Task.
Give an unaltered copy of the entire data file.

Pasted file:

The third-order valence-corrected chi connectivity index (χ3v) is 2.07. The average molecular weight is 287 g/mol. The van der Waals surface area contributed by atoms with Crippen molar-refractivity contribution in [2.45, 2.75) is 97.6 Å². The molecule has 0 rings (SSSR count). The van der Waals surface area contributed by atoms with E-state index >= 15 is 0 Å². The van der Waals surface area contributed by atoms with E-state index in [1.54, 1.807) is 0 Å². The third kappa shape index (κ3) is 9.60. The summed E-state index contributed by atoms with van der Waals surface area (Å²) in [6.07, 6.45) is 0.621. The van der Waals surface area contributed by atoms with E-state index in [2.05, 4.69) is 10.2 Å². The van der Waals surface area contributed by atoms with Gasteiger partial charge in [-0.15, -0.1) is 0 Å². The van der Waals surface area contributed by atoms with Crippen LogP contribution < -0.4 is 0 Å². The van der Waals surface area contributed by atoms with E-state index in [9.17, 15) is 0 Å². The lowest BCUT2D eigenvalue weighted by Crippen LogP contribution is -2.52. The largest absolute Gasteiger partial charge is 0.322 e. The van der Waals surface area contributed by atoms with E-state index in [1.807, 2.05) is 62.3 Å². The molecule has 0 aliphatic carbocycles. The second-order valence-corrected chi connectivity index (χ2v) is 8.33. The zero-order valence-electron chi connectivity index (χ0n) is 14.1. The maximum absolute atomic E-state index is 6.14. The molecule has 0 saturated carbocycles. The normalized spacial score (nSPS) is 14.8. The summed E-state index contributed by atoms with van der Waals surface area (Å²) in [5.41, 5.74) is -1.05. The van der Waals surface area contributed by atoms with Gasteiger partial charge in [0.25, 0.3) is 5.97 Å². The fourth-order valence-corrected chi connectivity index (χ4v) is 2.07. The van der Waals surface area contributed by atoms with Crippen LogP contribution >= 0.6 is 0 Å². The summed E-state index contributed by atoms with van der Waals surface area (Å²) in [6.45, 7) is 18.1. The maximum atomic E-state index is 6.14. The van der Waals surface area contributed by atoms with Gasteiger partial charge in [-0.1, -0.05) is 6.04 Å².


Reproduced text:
The third-order valence-corrected chi connectivity index (χ3v) is 2.07. The average molecular weight is 287 g/mol. The van der Waals surface area contributed by atoms with Crippen molar-refractivity contribution in [2.45, 2.75) is 97.6 Å². The molecule has 0 rings (SSSR count). The van der Waals surface area contributed by atoms with E-state index >= 15 is 0 Å². The van der Waals surface area contributed by atoms with E-state index in [1.54, 1.807) is 0 Å². The third kappa shape index (κ3) is 9.60. The summed E-state index contributed by atoms with van der Waals surface area (Å²) in [6.07, 6.45) is 0.621. The van der Waals surface area contributed by atoms with E-state index in [2.05, 4.69) is 10.2 Å². The van der Waals surface area contributed by atoms with Gasteiger partial charge in [-0.15, -0.1) is 0 Å². The van der Waals surface area contributed by atoms with Crippen LogP contribution < -0.4 is 0 Å². The van der Waals surface area contributed by atoms with E-state index in [9.17, 15) is 0 Å². The lowest BCUT2D eigenvalue weighted by Crippen LogP contribution is -2.52. The largest absolute Gasteiger partial charge is 0.322 e. The van der Waals surface area contributed by atoms with E-state index in [1.807, 2.05) is 62.3 Å². The molecule has 0 aliphatic carbocycles. The second-order valence-corrected chi connectivity index (χ2v) is 8.33. The zero-order valence-electron chi connectivity index (χ0n) is 14.1. The maximum absolute atomic E-state index is 6.14. The molecule has 0 saturated carbocycles. The normalized spacial score (nSPS) is 14.8. The summed E-state index contributed by atoms with van der Waals surface area (Å²) in [5.41, 5.74) is -1.05. The van der Waals surface area contributed by atoms with Gasteiger partial charge in [0.25, 0.3) is 5.97 Å². The fourth-order valence-corrected chi connectivity index (χ4v) is 2.07. The van der Waals surface area contributed by atoms with Crippen LogP contribution >= 0.6 is 0 Å². The summed E-state index contributed by atoms with van der Waals surface area (Å²) in [6.45, 7) is 18.1. The maximum atomic E-state index is 6.14. The van der Waals surface area contributed by atoms with Gasteiger partial charge in [-0.1, -0.05) is 6.04 Å².